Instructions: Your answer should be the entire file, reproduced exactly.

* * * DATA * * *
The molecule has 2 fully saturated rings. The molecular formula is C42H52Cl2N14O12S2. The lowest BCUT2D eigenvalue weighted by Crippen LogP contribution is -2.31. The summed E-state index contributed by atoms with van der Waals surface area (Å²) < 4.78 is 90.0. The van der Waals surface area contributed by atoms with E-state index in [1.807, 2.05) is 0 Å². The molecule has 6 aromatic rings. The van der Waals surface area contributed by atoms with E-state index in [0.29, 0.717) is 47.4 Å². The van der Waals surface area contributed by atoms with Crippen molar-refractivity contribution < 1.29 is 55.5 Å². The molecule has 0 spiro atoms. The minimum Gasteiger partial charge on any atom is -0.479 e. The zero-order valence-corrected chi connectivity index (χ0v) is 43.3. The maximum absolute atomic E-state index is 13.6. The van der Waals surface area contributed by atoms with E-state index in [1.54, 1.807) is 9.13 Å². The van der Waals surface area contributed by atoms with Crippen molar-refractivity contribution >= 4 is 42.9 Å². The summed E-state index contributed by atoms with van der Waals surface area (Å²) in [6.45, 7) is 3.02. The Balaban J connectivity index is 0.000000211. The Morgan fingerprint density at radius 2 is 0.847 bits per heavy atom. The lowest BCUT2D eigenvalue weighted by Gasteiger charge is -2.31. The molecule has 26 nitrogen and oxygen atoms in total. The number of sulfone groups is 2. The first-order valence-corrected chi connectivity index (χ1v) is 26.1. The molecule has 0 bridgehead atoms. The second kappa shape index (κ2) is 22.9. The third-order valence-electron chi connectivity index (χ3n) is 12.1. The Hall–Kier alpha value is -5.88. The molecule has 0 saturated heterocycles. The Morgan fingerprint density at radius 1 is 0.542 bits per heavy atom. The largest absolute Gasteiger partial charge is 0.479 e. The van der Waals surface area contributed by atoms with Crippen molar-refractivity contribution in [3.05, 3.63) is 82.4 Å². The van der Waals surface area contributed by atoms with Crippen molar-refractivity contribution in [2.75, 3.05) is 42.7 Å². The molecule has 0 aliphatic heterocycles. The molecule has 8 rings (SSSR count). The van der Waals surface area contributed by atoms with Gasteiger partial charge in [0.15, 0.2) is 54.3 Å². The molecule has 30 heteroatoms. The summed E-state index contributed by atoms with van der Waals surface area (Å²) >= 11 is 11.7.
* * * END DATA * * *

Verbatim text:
The molecule has 2 fully saturated rings. The molecular formula is C42H52Cl2N14O12S2. The lowest BCUT2D eigenvalue weighted by Crippen LogP contribution is -2.31. The summed E-state index contributed by atoms with van der Waals surface area (Å²) < 4.78 is 90.0. The van der Waals surface area contributed by atoms with E-state index in [1.807, 2.05) is 0 Å². The molecule has 6 aromatic rings. The van der Waals surface area contributed by atoms with E-state index in [0.29, 0.717) is 47.4 Å². The van der Waals surface area contributed by atoms with Crippen molar-refractivity contribution < 1.29 is 55.5 Å². The molecule has 0 spiro atoms. The minimum Gasteiger partial charge on any atom is -0.479 e. The zero-order valence-corrected chi connectivity index (χ0v) is 43.3. The maximum absolute atomic E-state index is 13.6. The van der Waals surface area contributed by atoms with E-state index in [1.54, 1.807) is 9.13 Å². The van der Waals surface area contributed by atoms with Crippen molar-refractivity contribution >= 4 is 42.9 Å². The summed E-state index contributed by atoms with van der Waals surface area (Å²) in [6.45, 7) is 3.02. The Balaban J connectivity index is 0.000000211. The Morgan fingerprint density at radius 2 is 0.847 bits per heavy atom. The lowest BCUT2D eigenvalue weighted by Gasteiger charge is -2.31. The molecule has 26 nitrogen and oxygen atoms in total. The number of sulfone groups is 2. The first-order valence-corrected chi connectivity index (χ1v) is 26.1. The molecule has 0 bridgehead atoms. The second kappa shape index (κ2) is 22.9. The third-order valence-electron chi connectivity index (χ3n) is 12.1. The Hall–Kier alpha value is -5.88. The molecule has 0 saturated heterocycles. The Morgan fingerprint density at radius 1 is 0.542 bits per heavy atom. The largest absolute Gasteiger partial charge is 0.479 e. The van der Waals surface area contributed by atoms with Crippen molar-refractivity contribution in [3.05, 3.63) is 82.4 Å². The van der Waals surface area contributed by atoms with Crippen molar-refractivity contribution in [2.75, 3.05) is 42.7 Å². The molecule has 0 aliphatic heterocycles. The molecule has 8 rings (SSSR count). The van der Waals surface area contributed by atoms with Gasteiger partial charge in [0.15, 0.2) is 54.3 Å². The molecule has 30 heteroatoms. The summed E-state index contributed by atoms with van der Waals surface area (Å²) >= 11 is 11.7.